Let me say that I'm a BIG fan of both real-life space exploration and sci-fi films (including sci-fi horror). SO, I really REALLY wanted to like this film.
Sadly though, I cannot recommend it.
The problems come not so much from the idea, which is good (a manned mission to a moon of Jupiter to search for signs of extraterrestrial life). It's the execution that causes the film to come apart at the seams.
First off, the 'found footage/documentary' angle is getting pretty old and tired. It adds little to the film beyond a bunch of annoying 'camera flickers' and bobbles, and a lot of hyperactive and unnecessary jumping around from camera to camera inside the ship. As (over)used, it's a distracting and annoying gimmick.
Secondly, it doesn't help that we care about basically NONE of these characters. Not even Sharlito Copley (of 'District 9' fame), who just isn't given enough time or space to develop before... well, let's just say it's not good. In fact, each and EVERY one of these characters is here simply as a version of 'Ten Little Indians', to be killed off one by one, in order to present some sort of 'dramatic tension' that the (rather basic) script is lacking.
Unfortunately, you don't gain any dramatic tension from killing off characters that no one cares about in the first place.
Then there's the matter of how oddly dumb all of these allegedly 'best of the best' astronauts are. They routinely (and unrealistically) break protocol, and get killed every time for it. Nor do the survivors ever learn from this. Honestly, you could've sent the cast of Two and a Half Men, and they'd probably have a better survival rate.
So, we get a crew of astronauts who are both strangely incompetent *and* whom we're uninvolved with as characters. The most common excuse given for this is that, as scientists and engineers, they would be unemotional professionals and thus hard to get to know. But contrast this with something like Apollo 13 (the Tom Hanks film)... the astronauts there were both believably competent/professional (in other words, believably astronauts) AND fully realized three-dimensional characters whom we did care about. Without that, that film would've lost a lot of its impact.
Europa Report, while a different film and its own experience, definitely could've used some of that same touch... relatable 'human' characters who involve we, the audience. Nothing is really added by keeping the crew at arm's length, it's more an excuse for ham-fisted and unimaginative writing.
Moving from the scientists to the science, the film does try to be hard science, but this winds up being a very secondary consideration, as the latter half of the film devolves into a very standard "Ooh, there's something scary out there" horror movie.
Why the big shift? Probably out of an (unfounded?) fear that the audience will be bored to tears otherwise. Fans of this film will probably dislike comparisons to the (pretty awful) Apollo 18 sci-fi horror film, but yes, there are a number of similarities, and sadly, Apollo 18 probably comes out ahead in terms of entertainment value.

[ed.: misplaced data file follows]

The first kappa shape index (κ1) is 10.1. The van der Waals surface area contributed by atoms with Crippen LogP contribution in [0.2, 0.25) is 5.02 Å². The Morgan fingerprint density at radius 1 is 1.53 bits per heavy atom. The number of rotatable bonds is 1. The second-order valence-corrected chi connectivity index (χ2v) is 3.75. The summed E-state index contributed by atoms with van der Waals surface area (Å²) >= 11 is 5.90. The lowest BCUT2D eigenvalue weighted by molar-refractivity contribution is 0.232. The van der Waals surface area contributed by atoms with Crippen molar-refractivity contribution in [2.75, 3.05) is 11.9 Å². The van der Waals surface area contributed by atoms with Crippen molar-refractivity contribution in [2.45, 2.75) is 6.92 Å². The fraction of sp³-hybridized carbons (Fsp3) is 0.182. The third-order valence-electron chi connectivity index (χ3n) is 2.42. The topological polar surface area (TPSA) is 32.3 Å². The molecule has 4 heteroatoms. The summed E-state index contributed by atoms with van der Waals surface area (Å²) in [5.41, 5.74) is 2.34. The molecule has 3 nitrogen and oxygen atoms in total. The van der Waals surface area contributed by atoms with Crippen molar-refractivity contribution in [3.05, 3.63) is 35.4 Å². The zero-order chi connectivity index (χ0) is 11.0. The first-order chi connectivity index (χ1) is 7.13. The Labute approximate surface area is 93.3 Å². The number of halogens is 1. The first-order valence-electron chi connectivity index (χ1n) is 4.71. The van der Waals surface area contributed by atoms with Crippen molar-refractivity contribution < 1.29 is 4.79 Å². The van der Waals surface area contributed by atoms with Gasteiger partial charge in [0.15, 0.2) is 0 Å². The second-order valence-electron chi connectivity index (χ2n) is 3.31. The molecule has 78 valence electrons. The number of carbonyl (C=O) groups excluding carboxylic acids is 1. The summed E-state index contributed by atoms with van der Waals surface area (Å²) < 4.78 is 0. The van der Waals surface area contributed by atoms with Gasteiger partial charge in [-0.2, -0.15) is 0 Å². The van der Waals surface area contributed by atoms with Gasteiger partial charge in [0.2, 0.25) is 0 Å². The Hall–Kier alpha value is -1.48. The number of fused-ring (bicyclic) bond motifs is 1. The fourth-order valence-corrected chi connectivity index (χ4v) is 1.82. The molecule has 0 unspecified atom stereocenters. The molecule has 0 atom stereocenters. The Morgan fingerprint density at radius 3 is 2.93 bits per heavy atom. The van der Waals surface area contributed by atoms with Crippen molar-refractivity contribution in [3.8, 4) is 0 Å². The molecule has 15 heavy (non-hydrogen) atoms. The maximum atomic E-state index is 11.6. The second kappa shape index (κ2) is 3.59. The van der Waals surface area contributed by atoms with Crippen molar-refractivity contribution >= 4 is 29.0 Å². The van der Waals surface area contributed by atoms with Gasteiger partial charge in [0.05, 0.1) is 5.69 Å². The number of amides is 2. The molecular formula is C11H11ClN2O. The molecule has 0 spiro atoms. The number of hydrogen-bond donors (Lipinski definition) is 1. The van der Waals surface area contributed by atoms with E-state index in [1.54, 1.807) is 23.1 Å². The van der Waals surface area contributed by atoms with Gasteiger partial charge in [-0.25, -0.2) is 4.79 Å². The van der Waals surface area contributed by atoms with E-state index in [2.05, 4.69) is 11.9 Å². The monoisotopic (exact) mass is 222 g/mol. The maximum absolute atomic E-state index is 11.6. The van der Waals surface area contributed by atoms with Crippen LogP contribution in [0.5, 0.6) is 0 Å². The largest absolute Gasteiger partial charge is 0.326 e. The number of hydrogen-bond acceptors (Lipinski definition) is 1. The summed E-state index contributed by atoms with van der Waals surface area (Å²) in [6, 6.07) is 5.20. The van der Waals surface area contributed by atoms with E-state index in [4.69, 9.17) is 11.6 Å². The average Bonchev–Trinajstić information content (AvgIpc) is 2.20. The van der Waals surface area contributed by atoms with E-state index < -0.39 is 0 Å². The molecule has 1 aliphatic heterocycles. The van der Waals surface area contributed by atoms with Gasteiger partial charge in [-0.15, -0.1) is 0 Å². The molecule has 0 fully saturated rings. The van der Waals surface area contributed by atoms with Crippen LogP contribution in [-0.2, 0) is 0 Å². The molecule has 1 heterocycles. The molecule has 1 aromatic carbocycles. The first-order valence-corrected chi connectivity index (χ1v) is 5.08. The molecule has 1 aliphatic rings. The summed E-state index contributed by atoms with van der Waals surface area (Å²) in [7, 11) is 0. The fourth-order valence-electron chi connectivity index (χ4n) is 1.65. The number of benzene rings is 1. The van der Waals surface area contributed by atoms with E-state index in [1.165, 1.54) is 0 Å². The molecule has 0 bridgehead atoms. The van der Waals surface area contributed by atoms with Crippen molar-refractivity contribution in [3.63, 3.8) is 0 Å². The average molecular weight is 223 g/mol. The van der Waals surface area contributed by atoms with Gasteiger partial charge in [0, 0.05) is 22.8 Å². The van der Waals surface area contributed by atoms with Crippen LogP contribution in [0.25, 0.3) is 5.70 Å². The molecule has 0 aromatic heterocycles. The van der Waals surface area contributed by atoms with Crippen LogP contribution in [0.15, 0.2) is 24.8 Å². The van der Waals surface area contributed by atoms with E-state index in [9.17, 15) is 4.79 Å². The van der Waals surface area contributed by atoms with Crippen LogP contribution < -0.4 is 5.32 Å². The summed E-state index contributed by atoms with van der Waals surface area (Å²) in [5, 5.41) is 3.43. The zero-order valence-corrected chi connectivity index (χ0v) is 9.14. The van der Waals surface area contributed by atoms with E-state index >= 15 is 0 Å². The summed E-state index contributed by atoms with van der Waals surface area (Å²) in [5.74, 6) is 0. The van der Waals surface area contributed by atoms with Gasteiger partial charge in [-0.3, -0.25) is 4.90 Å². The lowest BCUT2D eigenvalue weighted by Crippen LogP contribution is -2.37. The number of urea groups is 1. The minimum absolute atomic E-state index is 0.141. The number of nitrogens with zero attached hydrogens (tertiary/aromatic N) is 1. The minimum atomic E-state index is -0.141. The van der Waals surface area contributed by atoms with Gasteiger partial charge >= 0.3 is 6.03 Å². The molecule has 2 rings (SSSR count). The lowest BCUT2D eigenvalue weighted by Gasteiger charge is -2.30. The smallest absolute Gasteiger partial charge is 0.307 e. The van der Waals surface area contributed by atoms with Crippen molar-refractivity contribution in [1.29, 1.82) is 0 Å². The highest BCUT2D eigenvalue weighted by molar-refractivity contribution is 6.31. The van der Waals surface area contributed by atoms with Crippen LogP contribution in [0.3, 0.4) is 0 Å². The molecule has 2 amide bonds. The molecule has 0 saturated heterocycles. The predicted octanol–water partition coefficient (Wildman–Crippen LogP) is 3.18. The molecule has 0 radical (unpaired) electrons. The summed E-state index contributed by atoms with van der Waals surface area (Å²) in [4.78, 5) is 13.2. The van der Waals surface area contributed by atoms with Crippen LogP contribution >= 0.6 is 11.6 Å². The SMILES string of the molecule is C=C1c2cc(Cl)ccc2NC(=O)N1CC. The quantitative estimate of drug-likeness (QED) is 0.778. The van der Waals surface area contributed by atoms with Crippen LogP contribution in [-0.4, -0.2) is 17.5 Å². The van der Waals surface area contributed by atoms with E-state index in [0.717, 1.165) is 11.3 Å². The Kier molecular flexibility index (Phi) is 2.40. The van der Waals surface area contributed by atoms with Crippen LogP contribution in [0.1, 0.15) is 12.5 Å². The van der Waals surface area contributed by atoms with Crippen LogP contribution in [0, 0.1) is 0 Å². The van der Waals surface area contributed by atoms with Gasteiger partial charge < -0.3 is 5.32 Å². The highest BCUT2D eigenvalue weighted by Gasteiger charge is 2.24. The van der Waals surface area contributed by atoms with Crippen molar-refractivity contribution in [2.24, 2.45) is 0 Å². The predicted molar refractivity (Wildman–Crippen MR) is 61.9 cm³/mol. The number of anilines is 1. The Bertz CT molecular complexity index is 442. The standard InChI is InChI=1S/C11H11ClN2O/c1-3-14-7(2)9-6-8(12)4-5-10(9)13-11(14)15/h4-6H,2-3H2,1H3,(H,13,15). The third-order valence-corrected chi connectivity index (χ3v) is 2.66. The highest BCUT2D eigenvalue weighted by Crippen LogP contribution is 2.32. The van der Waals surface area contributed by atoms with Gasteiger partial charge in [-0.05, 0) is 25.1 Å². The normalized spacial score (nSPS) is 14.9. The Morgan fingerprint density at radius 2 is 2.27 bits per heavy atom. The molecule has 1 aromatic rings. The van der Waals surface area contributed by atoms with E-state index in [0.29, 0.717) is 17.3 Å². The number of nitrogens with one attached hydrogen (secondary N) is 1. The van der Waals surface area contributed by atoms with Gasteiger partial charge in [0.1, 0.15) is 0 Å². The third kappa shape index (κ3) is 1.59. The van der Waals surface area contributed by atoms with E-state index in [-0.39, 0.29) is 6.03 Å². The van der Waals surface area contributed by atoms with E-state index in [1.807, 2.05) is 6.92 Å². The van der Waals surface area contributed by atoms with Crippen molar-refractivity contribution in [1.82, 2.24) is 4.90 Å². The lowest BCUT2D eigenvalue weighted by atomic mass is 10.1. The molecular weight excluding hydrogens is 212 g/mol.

Btw, and *SPOILER* (skip this paragraph if there's any chance you'll see it): The 'this is hard science!' angle goes right out the window in reference to the monster. It makes ZERO sense that a naturally-occurring underwater creature would be adapted to breaking through many meters of ice and attacking (non-existent, until the astronauts show up) surface prey in conditions of incredible extreme cold and almost total vacuum, which is what Europa's surface is. Also, ice is literally as hard as stone at such temperatures.
But the sad thing is, chucking realism out the airlock halfway through doesn't buy the film anything, because it probably wasn't a good choice in the first place to try to be a monster movie when your budget's so tight you can't even show the actual monster attacks (CGI's expensive, yo).
Nor do the science and realism funnies stop there, which is sort of odd for a film that claims scientific realism. Some examples:
- Europa's gravity is even less than Earth's moon... yet once the crew gets there, no one in the film even remotely moves or 'bounces around' like they would under low-grav conditions, it's just 'business as usual'.
- Europa orbits within Jupiter's extremely powerful (and deadly) radiation belts, so even 2-3 hours unshielded on its surface will cause a human being serious radiation sickness (and no, spacesuits will not effectively shield you). Yet, a crew member on the surface asks to extend her already-too-long-and-dangerous EVA by an hour... and the mission commander *okays* it??
Or, put another way:
Crewmember radioing in: "Hey Commander, I'm not quite radiation-poisoned enough out here yet. I really do want the whole nausea and vomiting thing, plus I think being bald is a cool look on a woman. Can I hang out here on the radiation-blasted surface for another hour, until I get well and truly sick? Whaddya think? Over."